by Rachel Ozanne
In the past ten years, Americans have shown a sustained interest in cultural depictions of the Church of Jesus Christ of Latter-day Saints (LDS), or the Mormon Church. South Park’s 2003 episode “All about Mormons” and the 2011 musical The Book of Mormon satirized the founding of the LDS church. Other television shows, however, like HBO’s Big Love and TLC’s Sister Wives have tried to portray other non-LDS strands of Mormonism in a more complex way by exploring modern day polygamy. Now with Mitt Romney’s nomination for the Republican Party candidate for President, the Mormon faith once again finds itself in the spotlight.
With all the drama of television, or quite frankly a presidential campaign, the historical origins of Mormonism can get lost in the shuffle. Despite all the media coverage, a religion that some scholars have deemed the quintessential American religion remains largely misunderstood by the American public. For those interested in learning more, however, about many of the fundamental doctrines and the beginnings of the Mormon (and particularly LDS) Church, I recommend Richard L. Bushman’s recent biography of Mormonism’s founder Joseph Smith, Jr., Rough Stone Rolling.
In Rough Stone Rolling, Bushman brings his extensive knowledge of early Mormon history to expand upon his first book about the life of Joseph Smith, Joseph Smith and the Beginnings of Mormonism, by tracing the entirety of Smith’s life from the cradle to the grave with a special emphasis on the cultural context out of which he came. Bushman himself is a member of the LDS Church, but his pro-Mormon bias does not prevent him from presenting Smith as a flawed human being, noting that Smith never set himself up as a perfect moral exemplar, but rather a “rough stone rolling”—one that would be smoothed over in time.
Bushman’s approach to writing a biography of Joseph Smith almost necessarily focuses heavily on Smith’s spiritual development and how it went hand in hand with the development of Mormonism. Thus, the narrative of the book is punctuated by major events of Smith’s spiritual life, well known to followers of Joseph Smith: his first contact with the Angel Moroni; his discovery of the golden plates on which the Book of Mormon was written; the transcription of those plates into an English text; the restoration of the Aaronic priesthood and the priesthood of Melchizedek in 1829; the founding of the church in 1830; and various revelations that instituted new doctrine or prompted the growing Mormon church to move from New York to Ohio and eventually to Illinois, where Smith was killed.
However, Bushman also spends much time providing the cultural and political context of Smith’s life. In so doing, he implicitly engages with a number of debates about Mormon history. For instance, did Joseph Smith invent the Book of Mormon or was he truly divinely inspired? Was he a power hungry man who had “convenient” revelations resting the sole power of revelation for the LDS church in him or did he really hear commands from God?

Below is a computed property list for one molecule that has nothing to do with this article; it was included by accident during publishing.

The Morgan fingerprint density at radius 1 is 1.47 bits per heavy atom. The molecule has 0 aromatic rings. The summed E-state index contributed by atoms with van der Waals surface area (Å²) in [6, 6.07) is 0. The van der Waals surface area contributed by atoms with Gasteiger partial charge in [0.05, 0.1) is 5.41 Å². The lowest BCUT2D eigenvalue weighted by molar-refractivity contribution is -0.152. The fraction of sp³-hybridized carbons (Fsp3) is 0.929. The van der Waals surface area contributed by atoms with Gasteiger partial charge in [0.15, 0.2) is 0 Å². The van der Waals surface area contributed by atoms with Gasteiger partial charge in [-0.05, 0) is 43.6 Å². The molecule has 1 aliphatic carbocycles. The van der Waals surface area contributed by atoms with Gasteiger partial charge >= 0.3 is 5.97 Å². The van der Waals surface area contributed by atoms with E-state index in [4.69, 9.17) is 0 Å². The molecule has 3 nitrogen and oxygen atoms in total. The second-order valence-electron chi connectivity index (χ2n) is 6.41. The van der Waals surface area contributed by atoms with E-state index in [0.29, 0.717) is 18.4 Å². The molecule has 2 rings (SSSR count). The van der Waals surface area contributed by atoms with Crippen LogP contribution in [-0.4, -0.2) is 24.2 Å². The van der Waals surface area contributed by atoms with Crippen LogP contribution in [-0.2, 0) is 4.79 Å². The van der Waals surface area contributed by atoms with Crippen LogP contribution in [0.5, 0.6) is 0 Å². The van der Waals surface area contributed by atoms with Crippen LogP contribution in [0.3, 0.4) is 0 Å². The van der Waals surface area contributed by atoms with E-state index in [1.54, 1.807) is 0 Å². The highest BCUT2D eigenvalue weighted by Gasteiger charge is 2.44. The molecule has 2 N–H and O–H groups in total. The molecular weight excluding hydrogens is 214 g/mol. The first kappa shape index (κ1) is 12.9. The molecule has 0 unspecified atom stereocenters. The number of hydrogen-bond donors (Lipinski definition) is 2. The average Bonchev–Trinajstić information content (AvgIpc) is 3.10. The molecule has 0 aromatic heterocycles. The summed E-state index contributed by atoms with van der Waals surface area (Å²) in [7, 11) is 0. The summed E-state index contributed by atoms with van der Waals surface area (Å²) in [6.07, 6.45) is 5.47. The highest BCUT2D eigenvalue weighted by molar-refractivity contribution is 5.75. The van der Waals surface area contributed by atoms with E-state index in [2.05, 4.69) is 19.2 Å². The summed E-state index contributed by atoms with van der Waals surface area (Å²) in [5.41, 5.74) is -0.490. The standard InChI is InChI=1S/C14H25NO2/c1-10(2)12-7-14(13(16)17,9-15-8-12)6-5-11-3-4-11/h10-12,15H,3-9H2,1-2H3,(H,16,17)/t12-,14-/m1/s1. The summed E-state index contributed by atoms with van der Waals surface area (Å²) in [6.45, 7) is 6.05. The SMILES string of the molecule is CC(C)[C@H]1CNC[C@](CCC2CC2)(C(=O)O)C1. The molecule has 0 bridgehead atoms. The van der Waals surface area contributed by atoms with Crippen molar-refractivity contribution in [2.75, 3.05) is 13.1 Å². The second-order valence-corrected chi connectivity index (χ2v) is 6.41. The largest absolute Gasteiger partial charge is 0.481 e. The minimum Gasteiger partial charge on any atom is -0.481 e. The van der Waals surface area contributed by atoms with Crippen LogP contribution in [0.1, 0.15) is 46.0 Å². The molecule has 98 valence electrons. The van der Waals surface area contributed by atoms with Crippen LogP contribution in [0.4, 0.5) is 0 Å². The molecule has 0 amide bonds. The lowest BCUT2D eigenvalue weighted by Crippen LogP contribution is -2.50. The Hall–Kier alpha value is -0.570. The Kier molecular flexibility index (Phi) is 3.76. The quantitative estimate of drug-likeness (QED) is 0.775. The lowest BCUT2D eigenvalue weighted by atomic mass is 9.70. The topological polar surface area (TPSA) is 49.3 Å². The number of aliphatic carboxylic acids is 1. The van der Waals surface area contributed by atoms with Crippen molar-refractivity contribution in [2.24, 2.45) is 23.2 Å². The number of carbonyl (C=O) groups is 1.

Bushman’s treatment of polygamy is particularly engaging, given that mainstream Mormonism (the LDS Church) officially gave up polygamy in 1890. Even though Bushman doesn’t support polygamy himself, he tries to explain why “plural marriage” (the Mormon term for polygamy) made sense in the context of Joseph Smith’s theology. In particular, Bushman claims that Smith emphasized the importance of family, so he created, or was inspired to create, rituals to ensure that marriage and family lasted for eternity—marriage sealing and baptism for the dead, for instance. In this light, taking on multiple wives was considered another way to extend the family and preserve as many people together in the afterlife as possible.
Perhaps it is unsurprising that he takes a sympathetic view of polygamy, because he views Smith sympathetically throughout the book. Skeptics may find his matter-of-fact dealings with angels and revelations a bit hard to swallow, and strong opponents of polygamy will not likely be satisfied with Bushman’s assessment that plural marriage was mostly a loving institution at its beginning. It is important to remember, however, that Smith was not the only antebellum American experimenting with different kinds of marriage or claiming to receive messages directly from God. He was in good company with the Oneida Community, Ellen G. White and the Seventh-day Adventists, and many other 19th-century religious groups.
As a biography of Joseph Smith, Rough Stone Rolling only tracks the development of the Church of Latter-day Saints up to Smith’s death in 1844 at the hands of some angry Illinois citizens. Readers interested in the rest of the story will have to pick up other books to learn about schisms in the early church; the trek westward of the followers of Brigham Young; the contest between Mormons and the U.S. government over the legality of polygamy; and the history of race and Mormonism. Nevertheless, Bushman’s history provides great insight for a reader trying to understand the appeal of Joseph Smith and the Mormon faith from the outside.